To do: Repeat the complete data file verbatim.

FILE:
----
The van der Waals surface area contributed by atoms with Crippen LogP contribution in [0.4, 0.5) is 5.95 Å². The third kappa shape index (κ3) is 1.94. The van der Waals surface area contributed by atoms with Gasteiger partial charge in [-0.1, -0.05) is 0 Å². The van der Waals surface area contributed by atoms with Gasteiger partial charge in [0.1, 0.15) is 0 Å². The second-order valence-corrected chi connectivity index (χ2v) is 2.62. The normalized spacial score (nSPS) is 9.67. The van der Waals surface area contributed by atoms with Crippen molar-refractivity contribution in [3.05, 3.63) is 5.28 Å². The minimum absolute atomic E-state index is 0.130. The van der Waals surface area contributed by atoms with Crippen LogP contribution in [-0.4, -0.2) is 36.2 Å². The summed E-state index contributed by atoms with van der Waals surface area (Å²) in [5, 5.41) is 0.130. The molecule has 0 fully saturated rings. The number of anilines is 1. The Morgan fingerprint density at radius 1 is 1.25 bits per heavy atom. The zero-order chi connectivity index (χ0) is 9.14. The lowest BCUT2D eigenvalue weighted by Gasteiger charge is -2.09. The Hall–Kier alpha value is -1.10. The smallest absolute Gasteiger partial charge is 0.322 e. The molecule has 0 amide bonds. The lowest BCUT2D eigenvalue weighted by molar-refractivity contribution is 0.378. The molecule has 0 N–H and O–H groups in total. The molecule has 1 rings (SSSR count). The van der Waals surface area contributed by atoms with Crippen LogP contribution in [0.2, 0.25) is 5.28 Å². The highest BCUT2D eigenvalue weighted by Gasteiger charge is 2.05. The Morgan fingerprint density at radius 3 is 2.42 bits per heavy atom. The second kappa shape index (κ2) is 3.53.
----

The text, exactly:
The van der Waals surface area contributed by atoms with Crippen LogP contribution in [0.4, 0.5) is 5.95 Å². The third kappa shape index (κ3) is 1.94. The van der Waals surface area contributed by atoms with Gasteiger partial charge in [-0.1, -0.05) is 0 Å². The van der Waals surface area contributed by atoms with Gasteiger partial charge in [0.1, 0.15) is 0 Å². The second-order valence-corrected chi connectivity index (χ2v) is 2.62. The normalized spacial score (nSPS) is 9.67. The van der Waals surface area contributed by atoms with Crippen molar-refractivity contribution in [3.05, 3.63) is 5.28 Å². The minimum absolute atomic E-state index is 0.130. The van der Waals surface area contributed by atoms with Crippen LogP contribution in [-0.4, -0.2) is 36.2 Å². The summed E-state index contributed by atoms with van der Waals surface area (Å²) in [5, 5.41) is 0.130. The molecule has 0 fully saturated rings. The number of anilines is 1. The Morgan fingerprint density at radius 1 is 1.25 bits per heavy atom. The zero-order chi connectivity index (χ0) is 9.14. The lowest BCUT2D eigenvalue weighted by Gasteiger charge is -2.09. The Hall–Kier alpha value is -1.10. The smallest absolute Gasteiger partial charge is 0.322 e. The molecule has 0 amide bonds. The lowest BCUT2D eigenvalue weighted by molar-refractivity contribution is 0.378. The molecule has 0 N–H and O–H groups in total. The molecule has 1 rings (SSSR count). The van der Waals surface area contributed by atoms with Crippen LogP contribution in [0.2, 0.25) is 5.28 Å². The highest BCUT2D eigenvalue weighted by Gasteiger charge is 2.05. The Morgan fingerprint density at radius 3 is 2.42 bits per heavy atom. The second kappa shape index (κ2) is 3.53.